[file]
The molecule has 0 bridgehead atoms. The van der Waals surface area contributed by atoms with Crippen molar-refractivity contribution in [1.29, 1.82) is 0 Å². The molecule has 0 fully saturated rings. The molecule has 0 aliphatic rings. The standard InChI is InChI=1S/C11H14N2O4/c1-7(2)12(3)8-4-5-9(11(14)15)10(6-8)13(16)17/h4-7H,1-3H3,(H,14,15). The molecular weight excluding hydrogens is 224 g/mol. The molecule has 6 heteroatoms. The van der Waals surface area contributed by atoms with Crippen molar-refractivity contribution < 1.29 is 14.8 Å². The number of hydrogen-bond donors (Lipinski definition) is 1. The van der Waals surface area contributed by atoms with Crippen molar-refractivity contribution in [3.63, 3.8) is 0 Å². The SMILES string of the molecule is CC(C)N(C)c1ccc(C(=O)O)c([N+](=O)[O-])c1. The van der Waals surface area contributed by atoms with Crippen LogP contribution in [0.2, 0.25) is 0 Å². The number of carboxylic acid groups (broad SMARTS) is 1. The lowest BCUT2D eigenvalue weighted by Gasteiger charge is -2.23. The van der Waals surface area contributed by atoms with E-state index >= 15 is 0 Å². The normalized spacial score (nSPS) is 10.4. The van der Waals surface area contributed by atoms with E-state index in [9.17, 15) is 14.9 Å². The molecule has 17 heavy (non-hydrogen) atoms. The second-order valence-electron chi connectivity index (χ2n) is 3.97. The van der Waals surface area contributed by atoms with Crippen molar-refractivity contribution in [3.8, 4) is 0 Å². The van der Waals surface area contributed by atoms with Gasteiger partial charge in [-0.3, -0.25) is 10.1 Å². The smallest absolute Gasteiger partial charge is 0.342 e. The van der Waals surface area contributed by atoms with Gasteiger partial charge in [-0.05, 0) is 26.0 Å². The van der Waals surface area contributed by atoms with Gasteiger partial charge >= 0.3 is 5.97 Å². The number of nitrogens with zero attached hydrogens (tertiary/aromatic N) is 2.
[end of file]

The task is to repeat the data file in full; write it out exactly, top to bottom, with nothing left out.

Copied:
The molecule has 0 bridgehead atoms. The van der Waals surface area contributed by atoms with Crippen molar-refractivity contribution in [1.29, 1.82) is 0 Å². The molecule has 0 fully saturated rings. The molecule has 0 aliphatic rings. The standard InChI is InChI=1S/C11H14N2O4/c1-7(2)12(3)8-4-5-9(11(14)15)10(6-8)13(16)17/h4-7H,1-3H3,(H,14,15). The molecular weight excluding hydrogens is 224 g/mol. The molecule has 6 heteroatoms. The van der Waals surface area contributed by atoms with Crippen molar-refractivity contribution < 1.29 is 14.8 Å². The number of hydrogen-bond donors (Lipinski definition) is 1. The van der Waals surface area contributed by atoms with Crippen molar-refractivity contribution in [3.63, 3.8) is 0 Å². The SMILES string of the molecule is CC(C)N(C)c1ccc(C(=O)O)c([N+](=O)[O-])c1. The van der Waals surface area contributed by atoms with Crippen LogP contribution in [0.2, 0.25) is 0 Å². The number of carboxylic acid groups (broad SMARTS) is 1. The lowest BCUT2D eigenvalue weighted by Gasteiger charge is -2.23. The van der Waals surface area contributed by atoms with E-state index >= 15 is 0 Å². The normalized spacial score (nSPS) is 10.4. The van der Waals surface area contributed by atoms with E-state index in [9.17, 15) is 14.9 Å². The molecule has 17 heavy (non-hydrogen) atoms. The second-order valence-electron chi connectivity index (χ2n) is 3.97. The van der Waals surface area contributed by atoms with Crippen molar-refractivity contribution in [3.8, 4) is 0 Å². The van der Waals surface area contributed by atoms with Gasteiger partial charge in [-0.3, -0.25) is 10.1 Å². The smallest absolute Gasteiger partial charge is 0.342 e. The van der Waals surface area contributed by atoms with Gasteiger partial charge in [-0.05, 0) is 26.0 Å². The van der Waals surface area contributed by atoms with Gasteiger partial charge >= 0.3 is 5.97 Å². The number of nitrogens with zero attached hydrogens (tertiary/aromatic N) is 2.